3. Scriptwise, this was a damn busy episode - it had to introduce a new Doctor, companion, TARDIS, and semi-recurring supporting cast, lay the groundwork for the season's main ongoing plotline as well as a few smaller subplots, and deal with its own story and monster besides. But nothing ever felt rushed. The extended run time helped, sure, but it's still an impressive feat that Steven Moffat and co. were able to fit all that in without it feeling like a collection of characters rushing from plot point to plot point.

4. Some impressive thematic juggling going on here, too. Doctor Who was always the show that could be everything - smart, scary, funny, romantic, intense, etc. We get a little bit of all of that in this one, and the transitions never felt jarring. I mean, this was a show that included one of the cutest, funniest scenes I've seen on TV in a long time (the Doctor and young Amelia in the kitchen), then a few minutes later there's a slithering alien snake bug thing that literally made me exclaim "GAH!!!" a bit after that.

4a. Speaking of the kitchen scene, Erin and I had to pause it for a few minutes while we finished laughing at "You're Scottish. Fry something!" Maybe you have to have experienced Scottish cuisine to really appreciate the joke (I'm pretty sure I'm still digesting a tasty but heavy full Scottish breakfast I ate in Oban in 2003), but it pretty much had us on the floor.

5. It was cool to see that this adventure was so small in scale (well, as small in scale as saving the entire planet from incineration can be, anyway). No large-scale invasions or bases under siege, just a single escaped monster chased by an overzealous guard in a small village, the sort of thing the Doctor could wrap up quickly if not for the fact that he's trying to adjust to regeneration and all his toys are currently broken. But even despite all that, he does manage to wrap everything up in the space of an afternoon (by his reckoning, anyway).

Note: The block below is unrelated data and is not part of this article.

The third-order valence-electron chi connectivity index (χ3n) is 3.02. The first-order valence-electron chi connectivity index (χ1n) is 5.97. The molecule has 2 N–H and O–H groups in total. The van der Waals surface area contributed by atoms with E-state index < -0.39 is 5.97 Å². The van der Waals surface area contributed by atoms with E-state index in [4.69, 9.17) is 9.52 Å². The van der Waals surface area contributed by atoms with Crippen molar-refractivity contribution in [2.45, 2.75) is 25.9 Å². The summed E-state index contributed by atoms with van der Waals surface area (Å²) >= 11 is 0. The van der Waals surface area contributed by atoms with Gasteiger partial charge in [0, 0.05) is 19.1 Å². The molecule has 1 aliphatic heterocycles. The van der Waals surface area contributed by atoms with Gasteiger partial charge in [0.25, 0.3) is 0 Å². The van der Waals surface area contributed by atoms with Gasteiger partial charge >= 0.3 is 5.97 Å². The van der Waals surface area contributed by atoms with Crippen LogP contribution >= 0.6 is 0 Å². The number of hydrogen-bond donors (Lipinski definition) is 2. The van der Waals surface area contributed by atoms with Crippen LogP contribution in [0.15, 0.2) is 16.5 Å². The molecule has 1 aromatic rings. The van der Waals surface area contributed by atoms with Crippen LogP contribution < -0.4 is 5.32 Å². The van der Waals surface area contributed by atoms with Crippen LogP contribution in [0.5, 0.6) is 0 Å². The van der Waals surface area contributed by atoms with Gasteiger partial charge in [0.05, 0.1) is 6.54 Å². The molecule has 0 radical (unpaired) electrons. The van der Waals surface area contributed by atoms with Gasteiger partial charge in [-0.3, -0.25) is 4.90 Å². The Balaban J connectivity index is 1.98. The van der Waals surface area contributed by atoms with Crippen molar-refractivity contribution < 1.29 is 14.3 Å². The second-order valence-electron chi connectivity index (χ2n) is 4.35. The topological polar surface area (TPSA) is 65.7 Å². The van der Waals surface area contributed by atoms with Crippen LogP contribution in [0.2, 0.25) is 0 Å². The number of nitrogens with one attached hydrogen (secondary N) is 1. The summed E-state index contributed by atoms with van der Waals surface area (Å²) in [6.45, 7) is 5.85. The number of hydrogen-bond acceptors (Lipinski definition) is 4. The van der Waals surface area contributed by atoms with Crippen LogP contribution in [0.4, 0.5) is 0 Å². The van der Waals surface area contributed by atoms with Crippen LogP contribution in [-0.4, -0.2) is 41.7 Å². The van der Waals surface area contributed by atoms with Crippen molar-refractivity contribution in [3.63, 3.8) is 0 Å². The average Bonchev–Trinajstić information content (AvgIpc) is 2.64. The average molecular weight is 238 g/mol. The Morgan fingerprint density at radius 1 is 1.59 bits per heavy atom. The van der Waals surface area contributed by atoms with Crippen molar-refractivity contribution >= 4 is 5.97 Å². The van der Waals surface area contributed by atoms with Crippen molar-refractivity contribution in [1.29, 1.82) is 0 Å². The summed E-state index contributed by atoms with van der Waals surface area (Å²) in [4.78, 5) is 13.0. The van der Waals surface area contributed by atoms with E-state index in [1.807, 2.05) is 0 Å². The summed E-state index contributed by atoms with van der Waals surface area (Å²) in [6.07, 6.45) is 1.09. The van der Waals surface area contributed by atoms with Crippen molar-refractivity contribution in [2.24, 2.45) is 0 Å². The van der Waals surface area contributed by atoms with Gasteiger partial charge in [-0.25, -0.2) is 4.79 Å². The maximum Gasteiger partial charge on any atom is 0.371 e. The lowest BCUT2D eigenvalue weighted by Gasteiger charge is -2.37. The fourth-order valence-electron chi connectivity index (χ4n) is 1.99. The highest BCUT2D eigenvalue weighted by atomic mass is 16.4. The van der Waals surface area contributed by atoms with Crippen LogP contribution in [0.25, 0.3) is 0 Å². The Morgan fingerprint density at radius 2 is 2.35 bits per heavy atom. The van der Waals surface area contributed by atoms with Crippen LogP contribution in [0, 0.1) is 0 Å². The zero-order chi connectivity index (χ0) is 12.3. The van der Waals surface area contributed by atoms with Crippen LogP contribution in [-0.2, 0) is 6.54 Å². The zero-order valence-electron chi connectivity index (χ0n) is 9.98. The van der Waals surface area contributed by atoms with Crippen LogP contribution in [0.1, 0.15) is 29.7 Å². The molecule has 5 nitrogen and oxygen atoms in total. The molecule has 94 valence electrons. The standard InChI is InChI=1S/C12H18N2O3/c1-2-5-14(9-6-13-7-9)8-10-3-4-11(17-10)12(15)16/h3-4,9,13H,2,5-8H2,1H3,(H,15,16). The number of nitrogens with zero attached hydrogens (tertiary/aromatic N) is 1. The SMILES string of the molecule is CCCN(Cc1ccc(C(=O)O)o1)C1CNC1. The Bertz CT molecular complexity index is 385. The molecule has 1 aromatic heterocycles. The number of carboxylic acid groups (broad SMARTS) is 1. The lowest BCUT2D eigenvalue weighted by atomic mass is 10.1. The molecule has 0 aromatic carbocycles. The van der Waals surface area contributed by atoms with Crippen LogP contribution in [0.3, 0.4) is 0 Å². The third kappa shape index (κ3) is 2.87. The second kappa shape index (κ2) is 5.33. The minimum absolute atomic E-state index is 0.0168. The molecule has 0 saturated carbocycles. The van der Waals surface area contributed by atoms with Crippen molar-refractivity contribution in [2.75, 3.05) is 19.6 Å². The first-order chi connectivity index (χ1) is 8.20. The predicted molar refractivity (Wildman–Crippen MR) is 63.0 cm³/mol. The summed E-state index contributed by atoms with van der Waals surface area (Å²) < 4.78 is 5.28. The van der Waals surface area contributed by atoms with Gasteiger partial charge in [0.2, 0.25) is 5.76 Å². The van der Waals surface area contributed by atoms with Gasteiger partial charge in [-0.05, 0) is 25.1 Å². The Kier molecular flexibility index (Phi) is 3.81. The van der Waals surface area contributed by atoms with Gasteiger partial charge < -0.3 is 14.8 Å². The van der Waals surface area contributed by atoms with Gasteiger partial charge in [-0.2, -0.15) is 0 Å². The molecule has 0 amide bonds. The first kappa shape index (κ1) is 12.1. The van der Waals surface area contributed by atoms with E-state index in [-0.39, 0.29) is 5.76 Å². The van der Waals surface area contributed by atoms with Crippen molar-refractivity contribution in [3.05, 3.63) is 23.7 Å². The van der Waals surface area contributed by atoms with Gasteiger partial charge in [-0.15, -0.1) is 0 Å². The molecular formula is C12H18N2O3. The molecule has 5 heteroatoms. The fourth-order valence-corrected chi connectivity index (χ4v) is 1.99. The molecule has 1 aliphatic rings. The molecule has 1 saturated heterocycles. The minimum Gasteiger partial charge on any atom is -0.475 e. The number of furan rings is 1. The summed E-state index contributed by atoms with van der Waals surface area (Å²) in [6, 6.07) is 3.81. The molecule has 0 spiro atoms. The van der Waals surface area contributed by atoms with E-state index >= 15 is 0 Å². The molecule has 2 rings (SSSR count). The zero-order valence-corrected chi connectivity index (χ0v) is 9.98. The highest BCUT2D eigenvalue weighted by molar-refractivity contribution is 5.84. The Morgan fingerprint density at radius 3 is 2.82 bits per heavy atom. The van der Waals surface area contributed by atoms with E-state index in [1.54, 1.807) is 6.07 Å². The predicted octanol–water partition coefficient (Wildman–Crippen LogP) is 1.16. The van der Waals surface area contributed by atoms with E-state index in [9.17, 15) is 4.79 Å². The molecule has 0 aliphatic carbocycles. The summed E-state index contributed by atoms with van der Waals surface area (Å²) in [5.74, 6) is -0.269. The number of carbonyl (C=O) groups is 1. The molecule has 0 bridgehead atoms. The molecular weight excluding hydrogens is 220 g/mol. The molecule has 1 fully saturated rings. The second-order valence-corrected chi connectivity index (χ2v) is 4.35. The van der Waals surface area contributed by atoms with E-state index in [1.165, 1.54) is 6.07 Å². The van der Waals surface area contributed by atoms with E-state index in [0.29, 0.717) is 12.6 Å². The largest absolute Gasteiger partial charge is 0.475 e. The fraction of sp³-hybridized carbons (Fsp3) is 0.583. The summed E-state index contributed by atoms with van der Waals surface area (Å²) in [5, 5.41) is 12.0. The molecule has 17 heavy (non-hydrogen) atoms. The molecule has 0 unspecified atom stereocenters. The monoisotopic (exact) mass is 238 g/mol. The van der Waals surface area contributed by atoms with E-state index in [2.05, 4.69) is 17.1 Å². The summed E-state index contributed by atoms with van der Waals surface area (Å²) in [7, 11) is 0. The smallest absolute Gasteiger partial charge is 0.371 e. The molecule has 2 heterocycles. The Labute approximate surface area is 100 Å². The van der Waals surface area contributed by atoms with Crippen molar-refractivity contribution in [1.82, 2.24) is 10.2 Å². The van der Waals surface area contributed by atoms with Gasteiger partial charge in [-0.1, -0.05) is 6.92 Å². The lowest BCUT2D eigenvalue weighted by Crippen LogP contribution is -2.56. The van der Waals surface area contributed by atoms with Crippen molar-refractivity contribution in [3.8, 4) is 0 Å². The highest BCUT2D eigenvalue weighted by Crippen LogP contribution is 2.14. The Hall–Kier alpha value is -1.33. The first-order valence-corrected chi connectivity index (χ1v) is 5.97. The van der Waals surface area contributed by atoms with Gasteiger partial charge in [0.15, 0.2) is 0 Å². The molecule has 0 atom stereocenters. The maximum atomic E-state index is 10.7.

6. In keeping with that smaller scale, while I'm certainly curious about the whole crack in space and time, I'm more interested in learning about Amy's life in the 12 year span between her first 2 meetings with the Doctor (I hope we see more about the "Raggedy Doctor" games, drawings, and toys that obsessed her as a child) and the two year gap at the end. Did she just forget herself and get swept up in the idea of finally traveling through time, or do we have another runaway bride?

6a. I very much doubt she's marrying Rory the nurse. And if she is, that's why she's so quick to run off.

7. New TARDIS... I like it a lot. Some folks are saying it's too steampunk, but I think it's a good look, and I like that it seems bigger than ever. Maybe we'll finally get to see beyond the control room.

8. I loved that the Doctor's history lesson for the Atraxian eyeball included not just his past selves and new series monsters, but a few quick shots of wobbly looking original series monsters, too. Way to own the past without being embarrassed by it, Mr. Moffat. The comics industry could learn a thing or two from you.

Overall verdict: I would've been happy to just like this, but I full on loved it. It's so rare - especially when you're a certain type of fan - for something to exceed your every expectation, but The Eleventh Hour did just that. I am a happy nerd indeed.

I'll Tumblr 4 Ya.

I has a Tumblr blog now: Stuff And/Or Nonsense.

TPS will still be all my comics and pop culture ramblings. The other one will be anything else that comes to mind, though there'll probably be a fair amount of comics and pop culture ramblings, too, though they'll be shorter. So there's that.

And now, a place I was not expecting to find fairy-related "good girl" art.

Tales from Riverdale Digest #37:

And now we know why the Archies spent all those years singing about sugar. You'd probably advocate childhood tooth decay if you were guaranteed a visit from her, too.

Always remember...

Not out of spite, mind you. In the 23rd Century, they charge you by the leg, and once you get beyond the standard two, the price increases exponentially. Some utopia, Roddenberry!